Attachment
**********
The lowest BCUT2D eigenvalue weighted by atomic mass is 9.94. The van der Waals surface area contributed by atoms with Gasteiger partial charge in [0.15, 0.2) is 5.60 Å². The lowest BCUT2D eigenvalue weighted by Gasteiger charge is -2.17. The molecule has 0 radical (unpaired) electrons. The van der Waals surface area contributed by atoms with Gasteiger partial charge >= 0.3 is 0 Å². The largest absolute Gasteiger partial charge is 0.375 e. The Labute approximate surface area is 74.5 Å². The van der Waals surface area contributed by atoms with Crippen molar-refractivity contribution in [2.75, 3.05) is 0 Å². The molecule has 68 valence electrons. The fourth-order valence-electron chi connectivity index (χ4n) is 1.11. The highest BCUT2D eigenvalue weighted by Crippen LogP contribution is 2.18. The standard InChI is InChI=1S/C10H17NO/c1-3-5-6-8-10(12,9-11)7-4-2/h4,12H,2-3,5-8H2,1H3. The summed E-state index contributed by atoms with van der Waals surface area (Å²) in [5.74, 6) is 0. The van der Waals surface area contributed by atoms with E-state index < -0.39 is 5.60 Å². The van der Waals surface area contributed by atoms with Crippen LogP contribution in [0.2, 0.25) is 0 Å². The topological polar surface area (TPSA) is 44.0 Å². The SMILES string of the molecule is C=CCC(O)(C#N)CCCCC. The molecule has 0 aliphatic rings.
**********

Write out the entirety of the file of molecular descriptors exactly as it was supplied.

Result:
The lowest BCUT2D eigenvalue weighted by atomic mass is 9.94. The van der Waals surface area contributed by atoms with Gasteiger partial charge in [0.15, 0.2) is 5.60 Å². The lowest BCUT2D eigenvalue weighted by Gasteiger charge is -2.17. The molecule has 0 radical (unpaired) electrons. The van der Waals surface area contributed by atoms with Gasteiger partial charge >= 0.3 is 0 Å². The largest absolute Gasteiger partial charge is 0.375 e. The Labute approximate surface area is 74.5 Å². The van der Waals surface area contributed by atoms with Crippen molar-refractivity contribution in [2.75, 3.05) is 0 Å². The molecule has 68 valence electrons. The fourth-order valence-electron chi connectivity index (χ4n) is 1.11. The highest BCUT2D eigenvalue weighted by Crippen LogP contribution is 2.18. The standard InChI is InChI=1S/C10H17NO/c1-3-5-6-8-10(12,9-11)7-4-2/h4,12H,2-3,5-8H2,1H3. The summed E-state index contributed by atoms with van der Waals surface area (Å²) in [5.74, 6) is 0. The van der Waals surface area contributed by atoms with E-state index < -0.39 is 5.60 Å². The van der Waals surface area contributed by atoms with Crippen LogP contribution in [0.2, 0.25) is 0 Å². The topological polar surface area (TPSA) is 44.0 Å². The SMILES string of the molecule is C=CCC(O)(C#N)CCCCC. The molecule has 0 aliphatic rings.